The academic profile of students enrolling at these colleges is improving, based on average SAT scores and other data.

“We’re getting a remarkably gifted group of students,” said Gerard P. Lennon, associate dean in the college of engineering and applied sciences at Lehigh, who has taught at the university for 27 years. The median SAT score in the combined verbal and math parts of the test is now 1,320 out of 1,600. (That is not counting the writing section of the test.)

But the spillover at the second level has also created its own spillover; some students who not long ago would have won admission to these colleges no longer are.

The admission rate at Pomona, in Claremont, Calif., was about 15 percent this spring; it was 38 percent 20 years ago. Bowdoin’s rate was 18.5 percent this year and 32 percent eight years ago. At Lehigh, 31 percent were accepted this spring, compared with 47 percent in 2001.

High school guidance counselors have become the reality instructors, encouraging students and parents to think more broadly about colleges.

“Now a kid who is applying to Harvard, Yale, Princeton is also applying to the Lehighs and Lafayettes,” said Brett Levine, director of guidance at Madison High School in New Jersey. “It’s the same tier, basically.”


Several of my current and former students have had this experience. The "wait-list" has become the bane of their existence, and there has been much wailing and gnashing of teeth.

Here's what I tell kids: don't just be swayed by a name. Think about what you really want. When I graduated from high school, I knew I wanted a private university with a personal touch. So even though I had been admitted to Big State U and State Party School (where most of my friends were going), I went with something smaller (and unfortunately more expensive), but I think I still reap the rewards of my experience there to this day. A lot of my students want to go to the Local Overpriced Wannabe Ivy that my husband attended for grad school, but frankly, it's just not worth the money.

Don't be swayed by a name. Think about where you will bloom and be challenged. That's my advice for college.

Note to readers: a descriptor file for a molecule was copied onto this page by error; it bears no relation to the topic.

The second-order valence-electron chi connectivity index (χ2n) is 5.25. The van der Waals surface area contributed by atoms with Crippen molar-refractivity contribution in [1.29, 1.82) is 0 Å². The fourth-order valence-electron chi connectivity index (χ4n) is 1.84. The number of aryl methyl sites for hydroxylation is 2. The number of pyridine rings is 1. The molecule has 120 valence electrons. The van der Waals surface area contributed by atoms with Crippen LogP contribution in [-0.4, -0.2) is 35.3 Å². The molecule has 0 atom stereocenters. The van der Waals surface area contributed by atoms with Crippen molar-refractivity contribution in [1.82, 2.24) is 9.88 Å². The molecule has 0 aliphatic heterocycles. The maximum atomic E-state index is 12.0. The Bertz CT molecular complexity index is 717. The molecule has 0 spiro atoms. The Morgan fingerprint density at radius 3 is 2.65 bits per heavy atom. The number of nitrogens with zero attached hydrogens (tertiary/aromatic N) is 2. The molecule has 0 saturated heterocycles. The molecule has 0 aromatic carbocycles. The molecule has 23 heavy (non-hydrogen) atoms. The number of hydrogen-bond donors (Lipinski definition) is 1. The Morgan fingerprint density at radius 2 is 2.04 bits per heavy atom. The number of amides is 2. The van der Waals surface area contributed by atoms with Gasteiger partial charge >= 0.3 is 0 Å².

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5 Comments:

At 5/15/07, 10:34 PM, Blogger Polski3 said...

My wife attended a small, private, religous affiliated college and had a wonderful college experience. It was a good fit for her and she recd. financial assistance in order to attend.

As for me, I went the cheap route, along with some of my friends.....local JC (which was like an extension of h.s.), then nearest big state U. It worked out ok for me and I had some great experiences.

Bottom line is, much of college/university is what you put into it. If you just wanna party and have whatever prestige of attending University X, thats what you'll get from it. But if you do your job and get the classes and professors you need, take part in extra curricula activities (for me, it was intramural sports and the school newspaper), you can get alot out of it.

 
At 5/15/07, 11:11 PM, Anonymous The Anonymous Okie said...

You give some excellent advice about college in the last paragraph. Therefore it will go unheeded by those who could most benefit from it.

(sad but true)

 
At 5/16/07, 9:18 AM, Blogger Jess said...

I guess I'm pretty disillusioned as a result of my college experiences. I went to Big State U as an undergraduate because they had an exceptional program for my major; I wasn't looking for personalized attention, and I was self-motivated to get the work done, so I did well. But the "party school" mentality and the special treatment for athletes really turned me off (I worked at the campus hotel and had the dubious pleasure of working the football recruiting banquets...it was eye-opening, to say the least).

My Master's program wasn't much better, unfortunately, but for different reasons (mostly having to do with the caliber of my fellow students). I know that sounds horribly snobby, but most of them were there because Master's degree = promotion, and that was it.

It's quite true that you get out of college what you put into it. In addition, I would say that college needs to be approached as a whole-life experience, and not just "academics." I think my mistake was that I tried to separate the education ("how good is the program?") from the rest of the environment when choosing schools, and made some pretty poor choices as a result.

 
At 5/19/07, 6:36 PM, Blogger Mrs. Bluebird said...

I agree with Polski3, college is what you make of it. During my first round, I was accepted to USC, but opted for a smaller, state university that had a top-notch program in my major and wasn't full of snobs and party-animals. It was a wonderful fit for me. The second time I attended another state school, but a satellite campus with 2000 enrollment - another fantastic experience. I never was swayed by names, maybe because I'm too much of a financial realist.

 
At 5/21/07, 1:06 PM, Blogger goin2college said...

This year I applied to college. I knew it was going to be difficult to apply but I never thought that it would be as hard as it was. I didn't know where to apply and I didn't know where I wanted to go. I ended up applying to 12 schools, which sounds like alot but is actually quite small when you compare it to my friend who applied to 18. I got into all of my schools except for Brandeis and I got accepted to Binghamton, but only for Spring 2008 and I got waitlisted there for the fall. Binghamton is my number one choice so it is really frustrating because alot of people I know applied there as a safety to school and have no desire to go there. The college process this year was definitely frustrating and dissappointing for alot of people.